Over the years I’ve followed some of the metrics associated with the blog, but I can’t say I obsess on them. In about the fourth or fifth year of the blog, shortly after I started tracking traffic using Google Analytics, I discovered there were about 3000 visitors a month. Not a ton, but certainly nothing to sneeze at. That was when I was posting as often as I could manage something substantial. Two or three years later I was too busy to post much and I noticed that traffic had dropped to about a tenth of than, around 300 a month.
Since then I’ve endeavored to post 2 – 3 times a week. Something. Anything: photo albums, tips, lists, videos, you name it. Traffic is now at its highest. According to Sitelock, human visitors add up to over 6000 visitors a month – about 210 a day over the past three months.
Buuuuut, when you look at Google Analytics, it shows 938 page views in 716 sessions with 632 users in the past month.
So who to believe?
Sitelock tracks both human and bot traffic and separates them out. Bot traffic is usually 10 – 15 times more than human traffic.
Any way you look at it, traffic is there and it’s consistent.
According to Google, 63% of visitors are there from organic search, and 26% comes from direct links (such as a newsletter). 8% comes from social media links.
I could ramble on and on about what it takes to come up with content for the blog for hours. In fact, I have taught courses about blogging, and done webinars about blogging and creating content. But that doesn’t make it easier. In fact, I don’t even know if I have a process. But I do have a goal: create at least 2 – 3 posts per week. If I do that, I know that traffic comes and people find me more often.
Content can come in many forms. Articles, video posts, podcasts, photographs, lists, guest articles, web travels and so much more. I still get a kick out of creating a great posts and clicking ‘publish.’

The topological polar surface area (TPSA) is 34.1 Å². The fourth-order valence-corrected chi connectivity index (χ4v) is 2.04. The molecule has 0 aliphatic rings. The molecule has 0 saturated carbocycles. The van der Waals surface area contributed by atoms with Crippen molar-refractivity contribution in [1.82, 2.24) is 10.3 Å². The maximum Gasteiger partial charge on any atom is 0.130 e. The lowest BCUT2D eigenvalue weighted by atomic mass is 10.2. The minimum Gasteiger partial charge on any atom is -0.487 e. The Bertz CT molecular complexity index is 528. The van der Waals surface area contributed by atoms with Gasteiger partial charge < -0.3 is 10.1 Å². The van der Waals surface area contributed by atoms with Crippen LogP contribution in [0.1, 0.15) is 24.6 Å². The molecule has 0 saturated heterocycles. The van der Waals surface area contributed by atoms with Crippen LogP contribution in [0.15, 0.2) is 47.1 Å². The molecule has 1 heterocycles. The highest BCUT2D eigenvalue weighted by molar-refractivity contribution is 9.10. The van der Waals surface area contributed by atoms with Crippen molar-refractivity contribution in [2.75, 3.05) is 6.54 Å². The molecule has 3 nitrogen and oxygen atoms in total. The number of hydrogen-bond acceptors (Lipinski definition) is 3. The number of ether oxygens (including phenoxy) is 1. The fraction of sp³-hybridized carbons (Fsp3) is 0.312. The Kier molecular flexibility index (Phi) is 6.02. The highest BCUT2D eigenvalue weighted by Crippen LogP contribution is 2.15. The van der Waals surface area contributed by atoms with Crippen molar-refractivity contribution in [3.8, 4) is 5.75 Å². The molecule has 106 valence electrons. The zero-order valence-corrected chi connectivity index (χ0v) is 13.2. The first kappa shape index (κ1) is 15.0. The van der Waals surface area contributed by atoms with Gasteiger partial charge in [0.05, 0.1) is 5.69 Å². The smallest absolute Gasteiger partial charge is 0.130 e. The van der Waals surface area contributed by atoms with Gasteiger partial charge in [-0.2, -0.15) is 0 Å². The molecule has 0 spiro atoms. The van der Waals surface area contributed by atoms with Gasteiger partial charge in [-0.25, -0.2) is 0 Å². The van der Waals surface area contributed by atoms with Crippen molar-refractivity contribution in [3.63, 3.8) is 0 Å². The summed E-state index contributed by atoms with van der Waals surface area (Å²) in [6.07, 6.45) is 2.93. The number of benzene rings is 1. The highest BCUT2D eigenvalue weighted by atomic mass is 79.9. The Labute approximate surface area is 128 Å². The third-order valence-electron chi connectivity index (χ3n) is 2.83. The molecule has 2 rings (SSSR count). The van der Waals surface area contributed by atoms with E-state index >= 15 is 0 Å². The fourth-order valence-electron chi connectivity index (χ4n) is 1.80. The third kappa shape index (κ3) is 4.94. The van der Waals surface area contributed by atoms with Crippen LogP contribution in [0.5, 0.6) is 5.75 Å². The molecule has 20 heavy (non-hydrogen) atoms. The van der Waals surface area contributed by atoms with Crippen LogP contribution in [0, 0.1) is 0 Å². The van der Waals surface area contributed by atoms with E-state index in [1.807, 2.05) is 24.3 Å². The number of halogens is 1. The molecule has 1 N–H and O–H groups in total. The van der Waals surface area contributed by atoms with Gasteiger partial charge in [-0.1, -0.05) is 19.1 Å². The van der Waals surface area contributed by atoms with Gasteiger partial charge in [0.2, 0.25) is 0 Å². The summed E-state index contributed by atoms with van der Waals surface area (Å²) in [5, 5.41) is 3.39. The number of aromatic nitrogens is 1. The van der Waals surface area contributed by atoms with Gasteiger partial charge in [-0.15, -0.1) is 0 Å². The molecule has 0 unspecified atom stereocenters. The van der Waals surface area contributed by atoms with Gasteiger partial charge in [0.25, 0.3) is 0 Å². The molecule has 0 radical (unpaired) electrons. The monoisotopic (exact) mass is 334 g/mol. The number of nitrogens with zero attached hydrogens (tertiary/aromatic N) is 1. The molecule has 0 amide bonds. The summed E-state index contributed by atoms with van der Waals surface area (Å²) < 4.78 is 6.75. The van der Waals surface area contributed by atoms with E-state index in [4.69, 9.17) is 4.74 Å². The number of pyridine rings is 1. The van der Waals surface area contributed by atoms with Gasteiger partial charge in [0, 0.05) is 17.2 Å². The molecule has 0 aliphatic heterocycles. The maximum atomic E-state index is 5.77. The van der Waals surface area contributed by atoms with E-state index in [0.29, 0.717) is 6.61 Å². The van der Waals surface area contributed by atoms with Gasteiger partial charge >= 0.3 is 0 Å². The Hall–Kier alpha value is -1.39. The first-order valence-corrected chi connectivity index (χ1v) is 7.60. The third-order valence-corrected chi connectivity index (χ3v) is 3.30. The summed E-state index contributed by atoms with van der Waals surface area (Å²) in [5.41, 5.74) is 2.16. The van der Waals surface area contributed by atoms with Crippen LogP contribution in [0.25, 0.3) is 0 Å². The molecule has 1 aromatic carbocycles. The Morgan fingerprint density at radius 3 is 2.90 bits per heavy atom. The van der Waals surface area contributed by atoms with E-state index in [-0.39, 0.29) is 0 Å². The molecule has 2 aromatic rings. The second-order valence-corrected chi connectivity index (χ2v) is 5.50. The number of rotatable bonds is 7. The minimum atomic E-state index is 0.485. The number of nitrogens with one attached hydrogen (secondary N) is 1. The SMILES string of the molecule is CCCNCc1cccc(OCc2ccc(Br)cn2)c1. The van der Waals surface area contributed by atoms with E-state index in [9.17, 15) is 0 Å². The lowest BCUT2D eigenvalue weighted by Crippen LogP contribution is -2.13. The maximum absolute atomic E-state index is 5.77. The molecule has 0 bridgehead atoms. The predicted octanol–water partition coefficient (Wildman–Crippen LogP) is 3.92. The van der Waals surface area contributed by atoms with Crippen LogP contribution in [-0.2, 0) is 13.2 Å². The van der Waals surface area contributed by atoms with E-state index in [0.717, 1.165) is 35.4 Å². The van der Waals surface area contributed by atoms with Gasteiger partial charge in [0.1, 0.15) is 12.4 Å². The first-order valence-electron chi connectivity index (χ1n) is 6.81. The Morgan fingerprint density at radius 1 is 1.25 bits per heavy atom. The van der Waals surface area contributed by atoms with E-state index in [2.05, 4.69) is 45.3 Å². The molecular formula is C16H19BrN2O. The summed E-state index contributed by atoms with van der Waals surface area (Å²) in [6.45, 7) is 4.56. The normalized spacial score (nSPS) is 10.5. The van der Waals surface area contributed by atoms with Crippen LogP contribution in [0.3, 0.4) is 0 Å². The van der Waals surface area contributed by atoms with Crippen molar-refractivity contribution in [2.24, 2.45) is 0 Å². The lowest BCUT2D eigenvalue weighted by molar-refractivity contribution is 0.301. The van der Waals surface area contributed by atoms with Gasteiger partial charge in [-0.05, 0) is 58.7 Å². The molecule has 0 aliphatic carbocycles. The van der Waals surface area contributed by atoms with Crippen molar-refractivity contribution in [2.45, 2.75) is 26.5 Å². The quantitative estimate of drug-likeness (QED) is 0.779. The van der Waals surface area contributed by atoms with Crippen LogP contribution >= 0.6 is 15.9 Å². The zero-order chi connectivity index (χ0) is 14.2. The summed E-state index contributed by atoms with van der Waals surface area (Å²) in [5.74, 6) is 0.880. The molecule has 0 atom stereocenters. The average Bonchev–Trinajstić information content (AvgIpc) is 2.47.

And I know it works. Our company TradeshowGuy Exhibits, see business as a direct result of people finding the blog and reaching out to make contact because they have questions about tradeshow marketing. Last year, in fact, over half of the business we did in dollars came as a direct result of people finding us online and either sending an email or filling out a quote request form. The year before, I know we acquired at least three clients as a direct result of the blog – so I know it gets attention in the tradeshow marketing industry space. But there’s no direct push-button response. There’s no way to predict these things! I can’t write eighteen blog posts and put up three videos to get a client. It just doesn’t work that way – if only it did! But when I started the blog eight years ago, I figured it couldn’t hurt. But as I said, it’s not predictable, so I don’t count on it – it’s just an additional benefit. I still do sales calls, attend tradeshows, network and prospect as any good sales person should.
Blogs are not the platform that they were six or eight years ago. Popular blogs back then got a lot of comments. Now most comments end up on Facebook and comments on blogs, even really popular ones, tend to be much less than just a few years ago. Facebook is the giant gorilla in the online space, and yes, you can find our TradeshowGuy Blog page here on Facebook, where all of the posts show up.